Lowland of Red River Delta, Vietnam

The formation of this triangular land and lasting cultivation upon it has transformed the Red River Delta into a highly anthropocentric rice-based delta. The delta area is affected by climate change variability as externalities, a fast and persistent urban expansion and environmental degradation presenting an increasing socio-ecological vulnerability, involving- biodiversity loss, water stress (mainly pollution and flooding), and social spatial fragmentation. These phenomena increase future uncertainty and local informality. The project calls for an acknowledgement and awareness of the presented systems complexity of this typical monsoon Asian country under such risks.

The proposed project focuses mainly on the potential synergy between topos and habitat- flux, translations, and diversity. It is composed of a cycle of reviewing, reorganizing, and resonating, with recasting existing vernacular adaptation strategies. A combination of methods- sections, multi-scalar approach, evaluation frameworks, and dynamic pathways- is used to explore systemic thinking of water consumption, urban occupation, local culture and land cultivation in the area. The possibilities proposed by the project are constructed in order to facilitate an integrated resource co-management through adaptive governance, as to understand evolutionary systems of water, land, and forestry within. By exploring systemic interdependencies in and across systems and stakeholders, the exploratory cycle from local to regional scales by landscape transformation and socio-ecological evaluation reveals a revised relationship with the ground towards socio-ecological resilience.

Socio-ecological vulnerabilities linking with production morphologies in the Red RIver Delta. The review of current performance of the delta is composed of three aspects- climate vulnerability, mainly about social accessibility to facilities and adaptiveness to flooding events; water system instability, related to the crisis and fluctuation that extreme flooding and drought brought; ecological degradation, connected with fertility and production regarding local livelihood. By linking the regional bio-geographical condition, three main production morphologies are located in different areas with different levels and dimensions of vulnerabilities, providing possibilities for further research.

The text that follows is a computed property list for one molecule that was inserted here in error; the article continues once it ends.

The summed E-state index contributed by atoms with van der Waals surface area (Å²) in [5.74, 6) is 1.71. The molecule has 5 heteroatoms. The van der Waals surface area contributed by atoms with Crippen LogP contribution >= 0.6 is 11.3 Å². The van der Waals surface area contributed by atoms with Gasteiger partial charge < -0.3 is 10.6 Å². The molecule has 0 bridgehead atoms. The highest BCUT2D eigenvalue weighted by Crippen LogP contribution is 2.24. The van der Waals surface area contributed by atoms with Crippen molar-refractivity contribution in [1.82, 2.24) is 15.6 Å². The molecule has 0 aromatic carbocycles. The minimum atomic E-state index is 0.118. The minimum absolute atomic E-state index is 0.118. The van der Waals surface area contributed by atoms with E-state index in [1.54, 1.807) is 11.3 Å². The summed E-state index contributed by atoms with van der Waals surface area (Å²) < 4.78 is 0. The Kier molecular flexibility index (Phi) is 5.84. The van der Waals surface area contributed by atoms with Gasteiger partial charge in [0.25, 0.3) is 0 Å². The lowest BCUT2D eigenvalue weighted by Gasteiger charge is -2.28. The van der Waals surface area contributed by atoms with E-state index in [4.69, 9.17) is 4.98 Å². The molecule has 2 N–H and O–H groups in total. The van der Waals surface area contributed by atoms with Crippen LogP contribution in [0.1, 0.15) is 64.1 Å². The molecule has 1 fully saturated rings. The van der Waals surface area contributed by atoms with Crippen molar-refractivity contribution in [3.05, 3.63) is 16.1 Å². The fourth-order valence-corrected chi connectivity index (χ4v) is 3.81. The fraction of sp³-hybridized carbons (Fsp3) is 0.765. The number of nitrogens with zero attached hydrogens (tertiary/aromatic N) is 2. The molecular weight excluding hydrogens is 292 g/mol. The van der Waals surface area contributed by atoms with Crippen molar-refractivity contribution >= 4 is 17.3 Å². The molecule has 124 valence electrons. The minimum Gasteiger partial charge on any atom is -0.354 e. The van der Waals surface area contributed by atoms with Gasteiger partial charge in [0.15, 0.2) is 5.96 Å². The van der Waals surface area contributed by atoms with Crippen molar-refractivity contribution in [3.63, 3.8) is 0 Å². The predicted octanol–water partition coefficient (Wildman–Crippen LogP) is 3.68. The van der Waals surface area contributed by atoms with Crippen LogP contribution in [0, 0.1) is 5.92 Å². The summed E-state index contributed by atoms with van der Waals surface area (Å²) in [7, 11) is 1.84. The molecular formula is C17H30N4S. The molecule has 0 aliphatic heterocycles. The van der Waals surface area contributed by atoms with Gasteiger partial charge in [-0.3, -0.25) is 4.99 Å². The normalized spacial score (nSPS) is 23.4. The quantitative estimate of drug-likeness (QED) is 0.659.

View of the local landscape. The photos further show the sense of places about production either in collective paddy fields or household-based ponds, and processes including the urban canal, regular mobile venting, etc.
Visioning the delta. Based on the proposed green-blue and urbanization structure, the hybridity of infrastructure links between general design principles and systemic spatial and socio-cultural processes of multiple scales. Regarding bio-geological conditions and the identified socio-ecological vulnerabilities, adaptive local interventions thus further can be implemented in different locations of characteristics or shifting around with local resistance, linking with biophysical temporal aspect with criteria of water quality, fluctuation inland, urbanization and pollution, soil cycle change and forestation.
A local adaptation with humans and activities. The collage is about local transformation of landscape through cutting and filling along the infrastructure. The interventions consider risks of salinity and soil degradation, and the place-making with local culture and materials. While linking the phasing of local transformation with main socio-economic events, the distribution and movement of natural and social capitals can be rearranged and provide new opportunities, such as levee maintenance in an interval between festival and new-round production, and an exchange of local ecological knowledge such as sluice with new type of production techniques.
Adaptive local livelihood. From local to regional to local. The scene shows a future integration of public-private-participation between local adaptation and regional mitigation. It entails the aim of resilient livelihood and ecosystem restoration with acceptable socio-cultural changes.